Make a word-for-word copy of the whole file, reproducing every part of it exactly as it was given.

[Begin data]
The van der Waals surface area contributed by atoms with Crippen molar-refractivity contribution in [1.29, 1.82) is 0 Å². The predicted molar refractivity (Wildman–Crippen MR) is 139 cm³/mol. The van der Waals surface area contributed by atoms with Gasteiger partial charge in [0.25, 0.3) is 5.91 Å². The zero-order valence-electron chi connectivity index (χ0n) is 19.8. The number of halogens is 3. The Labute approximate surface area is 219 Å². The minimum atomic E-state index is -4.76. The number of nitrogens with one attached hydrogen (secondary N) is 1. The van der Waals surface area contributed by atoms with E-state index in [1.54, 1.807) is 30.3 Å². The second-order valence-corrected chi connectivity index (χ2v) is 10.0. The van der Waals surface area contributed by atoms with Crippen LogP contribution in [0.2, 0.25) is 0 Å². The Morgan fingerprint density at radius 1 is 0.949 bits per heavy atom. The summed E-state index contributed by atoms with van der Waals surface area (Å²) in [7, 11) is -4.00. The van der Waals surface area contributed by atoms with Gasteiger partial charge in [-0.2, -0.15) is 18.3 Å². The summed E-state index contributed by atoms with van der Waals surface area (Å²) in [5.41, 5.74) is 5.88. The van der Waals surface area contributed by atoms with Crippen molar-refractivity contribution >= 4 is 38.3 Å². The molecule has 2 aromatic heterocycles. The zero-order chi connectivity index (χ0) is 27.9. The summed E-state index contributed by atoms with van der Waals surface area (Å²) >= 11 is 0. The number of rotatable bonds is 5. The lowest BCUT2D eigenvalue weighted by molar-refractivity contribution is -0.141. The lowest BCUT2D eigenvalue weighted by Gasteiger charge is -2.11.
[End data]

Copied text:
The van der Waals surface area contributed by atoms with Crippen molar-refractivity contribution in [1.29, 1.82) is 0 Å². The predicted molar refractivity (Wildman–Crippen MR) is 139 cm³/mol. The van der Waals surface area contributed by atoms with Gasteiger partial charge in [0.25, 0.3) is 5.91 Å². The zero-order valence-electron chi connectivity index (χ0n) is 19.8. The number of halogens is 3. The Labute approximate surface area is 219 Å². The minimum atomic E-state index is -4.76. The number of nitrogens with one attached hydrogen (secondary N) is 1. The van der Waals surface area contributed by atoms with E-state index in [1.54, 1.807) is 30.3 Å². The second-order valence-corrected chi connectivity index (χ2v) is 10.0. The van der Waals surface area contributed by atoms with Crippen LogP contribution in [0.2, 0.25) is 0 Å². The Morgan fingerprint density at radius 1 is 0.949 bits per heavy atom. The summed E-state index contributed by atoms with van der Waals surface area (Å²) in [7, 11) is -4.00. The van der Waals surface area contributed by atoms with Gasteiger partial charge in [-0.2, -0.15) is 18.3 Å². The summed E-state index contributed by atoms with van der Waals surface area (Å²) in [5.41, 5.74) is 5.88. The van der Waals surface area contributed by atoms with Crippen molar-refractivity contribution >= 4 is 38.3 Å². The molecule has 2 aromatic heterocycles. The zero-order chi connectivity index (χ0) is 27.9. The summed E-state index contributed by atoms with van der Waals surface area (Å²) >= 11 is 0. The number of rotatable bonds is 5. The lowest BCUT2D eigenvalue weighted by molar-refractivity contribution is -0.141. The lowest BCUT2D eigenvalue weighted by Gasteiger charge is -2.11.